I would like to commend the Telegraph for printing a balanced article, on 22 September, on some new textual criticism to appear in the journal New Testament Studies.
I was recently highly critical of an article by the Telegraph’s Religious Affairs Correspondent Olivia Rudgard on the publication, for the first time in English, of a recently-discovered work of the fourth-century bishop Fortunatianus.
“On this occasion I commend Ms. Rudgard’s balance in writing this piece.”
Notwithstanding my criticism of that article, on this occasion I commend Ms. Rudgard’s balance in writing this piece.
The article in question highlighted some research published in New Testament Studies, claiming that a mark, known as the ‘distigme-obelos’, found in the margin of Codex Vaticanus, an important New Testament manuscript, indicates that an early scribe considered the text by which it was placed, 1 Corinthians 14:34, to be a later addition. (You can find pictures of this symbol here and here.)
The article in the Telegraph began as follows:—
Bible passage used to stop women become [sic] ordained ‘added later’, academic claims
“A key Biblical passage which has been used to prevent women from being ordained is not original and was added later, an academic has claimed.
“The section of Corinthians which says women must remain silent in church has been used to justify restricting the priesthood to men.
“But recent research has suggested that the passage was not written by the Apostle Paul, as is widely believed, but was instead added later.
“Now an academic claims to have discovered a key symbol which proves the passage was not original.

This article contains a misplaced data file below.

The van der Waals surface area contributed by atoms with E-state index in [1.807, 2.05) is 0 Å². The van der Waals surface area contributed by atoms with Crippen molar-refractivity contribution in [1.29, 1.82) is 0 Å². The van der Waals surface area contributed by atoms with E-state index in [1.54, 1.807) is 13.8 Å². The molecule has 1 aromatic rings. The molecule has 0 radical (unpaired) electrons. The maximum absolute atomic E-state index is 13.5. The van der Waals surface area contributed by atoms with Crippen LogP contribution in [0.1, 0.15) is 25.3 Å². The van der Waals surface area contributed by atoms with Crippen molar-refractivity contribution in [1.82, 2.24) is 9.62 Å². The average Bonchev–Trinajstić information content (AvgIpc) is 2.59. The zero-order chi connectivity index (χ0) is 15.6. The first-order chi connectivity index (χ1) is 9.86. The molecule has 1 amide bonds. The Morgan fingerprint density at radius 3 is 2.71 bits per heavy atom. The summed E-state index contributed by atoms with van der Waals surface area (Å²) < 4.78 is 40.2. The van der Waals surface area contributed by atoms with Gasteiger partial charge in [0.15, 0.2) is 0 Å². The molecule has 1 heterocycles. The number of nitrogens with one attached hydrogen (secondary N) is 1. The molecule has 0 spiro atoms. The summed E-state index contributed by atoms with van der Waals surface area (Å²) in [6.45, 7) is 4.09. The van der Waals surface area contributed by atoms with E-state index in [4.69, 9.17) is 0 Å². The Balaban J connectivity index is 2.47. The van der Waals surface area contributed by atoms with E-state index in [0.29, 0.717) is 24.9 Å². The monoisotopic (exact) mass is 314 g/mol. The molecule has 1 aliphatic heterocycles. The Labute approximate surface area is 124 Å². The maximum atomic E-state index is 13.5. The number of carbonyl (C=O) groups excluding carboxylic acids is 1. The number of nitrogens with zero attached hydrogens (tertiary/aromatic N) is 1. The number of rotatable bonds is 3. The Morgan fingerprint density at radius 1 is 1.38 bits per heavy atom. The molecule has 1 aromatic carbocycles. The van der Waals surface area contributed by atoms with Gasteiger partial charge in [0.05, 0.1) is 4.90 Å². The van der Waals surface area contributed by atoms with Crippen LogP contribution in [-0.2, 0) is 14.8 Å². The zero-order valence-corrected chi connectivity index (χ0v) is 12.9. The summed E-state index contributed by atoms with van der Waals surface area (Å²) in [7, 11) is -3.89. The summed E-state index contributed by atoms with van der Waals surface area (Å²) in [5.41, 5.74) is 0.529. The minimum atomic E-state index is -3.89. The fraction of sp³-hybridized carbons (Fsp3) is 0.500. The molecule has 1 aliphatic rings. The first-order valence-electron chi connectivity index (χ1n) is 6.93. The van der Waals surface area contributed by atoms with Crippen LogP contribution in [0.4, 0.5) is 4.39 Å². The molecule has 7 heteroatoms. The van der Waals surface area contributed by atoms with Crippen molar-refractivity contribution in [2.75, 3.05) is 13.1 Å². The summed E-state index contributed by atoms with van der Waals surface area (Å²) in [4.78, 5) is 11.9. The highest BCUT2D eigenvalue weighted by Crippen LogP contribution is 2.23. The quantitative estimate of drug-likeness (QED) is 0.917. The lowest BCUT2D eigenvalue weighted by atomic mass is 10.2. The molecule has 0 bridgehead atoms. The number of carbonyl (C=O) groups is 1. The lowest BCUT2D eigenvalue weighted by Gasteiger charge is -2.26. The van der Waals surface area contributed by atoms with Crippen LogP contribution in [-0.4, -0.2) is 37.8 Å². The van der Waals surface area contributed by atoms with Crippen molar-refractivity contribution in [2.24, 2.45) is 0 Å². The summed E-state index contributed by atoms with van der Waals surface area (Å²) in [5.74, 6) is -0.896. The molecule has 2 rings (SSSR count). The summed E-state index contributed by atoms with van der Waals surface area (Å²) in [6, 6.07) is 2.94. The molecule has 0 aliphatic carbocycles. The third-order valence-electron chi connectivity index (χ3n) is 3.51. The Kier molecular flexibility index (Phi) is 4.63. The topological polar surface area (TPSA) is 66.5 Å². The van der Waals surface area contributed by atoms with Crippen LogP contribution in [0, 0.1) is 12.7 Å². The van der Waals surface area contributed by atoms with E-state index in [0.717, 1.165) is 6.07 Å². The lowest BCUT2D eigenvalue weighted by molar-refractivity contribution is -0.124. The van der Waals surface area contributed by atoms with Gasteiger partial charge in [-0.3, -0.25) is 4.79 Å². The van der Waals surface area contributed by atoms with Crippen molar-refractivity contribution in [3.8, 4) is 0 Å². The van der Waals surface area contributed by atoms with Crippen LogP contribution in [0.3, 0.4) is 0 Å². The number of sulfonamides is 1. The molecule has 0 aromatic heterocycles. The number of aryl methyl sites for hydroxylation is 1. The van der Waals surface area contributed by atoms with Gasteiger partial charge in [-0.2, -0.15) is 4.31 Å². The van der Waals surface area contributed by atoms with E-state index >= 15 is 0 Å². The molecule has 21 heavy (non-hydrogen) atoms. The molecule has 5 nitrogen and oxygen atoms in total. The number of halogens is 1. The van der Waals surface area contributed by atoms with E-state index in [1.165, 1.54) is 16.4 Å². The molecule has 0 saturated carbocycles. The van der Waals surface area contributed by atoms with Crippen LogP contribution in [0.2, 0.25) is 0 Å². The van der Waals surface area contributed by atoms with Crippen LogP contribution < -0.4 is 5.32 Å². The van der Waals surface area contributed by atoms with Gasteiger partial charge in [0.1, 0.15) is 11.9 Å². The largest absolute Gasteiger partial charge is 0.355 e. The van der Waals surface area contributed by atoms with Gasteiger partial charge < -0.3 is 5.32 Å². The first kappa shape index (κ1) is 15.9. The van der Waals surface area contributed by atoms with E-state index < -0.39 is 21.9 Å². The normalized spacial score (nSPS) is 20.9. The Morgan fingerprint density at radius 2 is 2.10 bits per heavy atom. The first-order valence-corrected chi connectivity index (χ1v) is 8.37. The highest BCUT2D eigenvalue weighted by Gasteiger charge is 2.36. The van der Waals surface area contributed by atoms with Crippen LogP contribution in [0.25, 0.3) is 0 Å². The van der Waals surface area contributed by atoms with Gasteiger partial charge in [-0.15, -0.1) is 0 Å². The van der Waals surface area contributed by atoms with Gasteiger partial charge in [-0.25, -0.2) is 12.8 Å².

“Research published in the journal New Testament Studies casts doubt on the section, 1 Corinthians 14:34, which says: ‘Women should remain silent in the churches. They are not allowed to speak, but must be in submission, as the law says.’
“In the article, published by the Cambridge University Press last week, US academic Dr Philip Barton Payne claims that a symbol next to the passage shows that the writer, known as ‘scribe B’, believed it was not part of the original but had been added later.”
I commend the article, however, for its balance in laying before the reader also the other side of the argument. This was in the concluding five paragraphs of the article which read as follow:—
“Some scholars claim that because in some texts it appears after verse 40, which is the end of the chapter, it was not written by Paul but added in the margin instead, suggesting it was put in by someone else after the original letter was written.
“However, other scholars have criticised Dr Payne’s interpretation.
“Opponents point out that while the passages appear in different places in different versions of the text, they are not absent completely from any version.
“Dr Pieter Lalleman, tutor in Biblical studies at Spurgeon’s College, told website Christian Today: ‘The fact that some manuscripts have the passage in a different location (at the end of chapter 14) can be explained by the fact that at one stage a copyist forgot the verses and added them at the end of the chapter.
“‘The fact is that no single surviving manuscript omits the two verses altogether.’”
In an age in which it is fashionable for the UK media to ‘bash’ Christianity — and especially evangelical Christianity — at every opportunity, it is refreshing to see a balanced piece printed.
One cannot help wondering, of course, whether, had some evidence emerged which supported the authenticity of this verse, it would have been deemed so newsworthy. But it would be unfair to draw any such conclusions on a statistical sample of one.
I did actually do some research of my own, back in 2005, on the authenticity of this very verse of 1 Corinthians, which supports its being from the pen of the apostle Paul. I will publish this research under a short series of posts in the ‘History’ section, beginning with this one.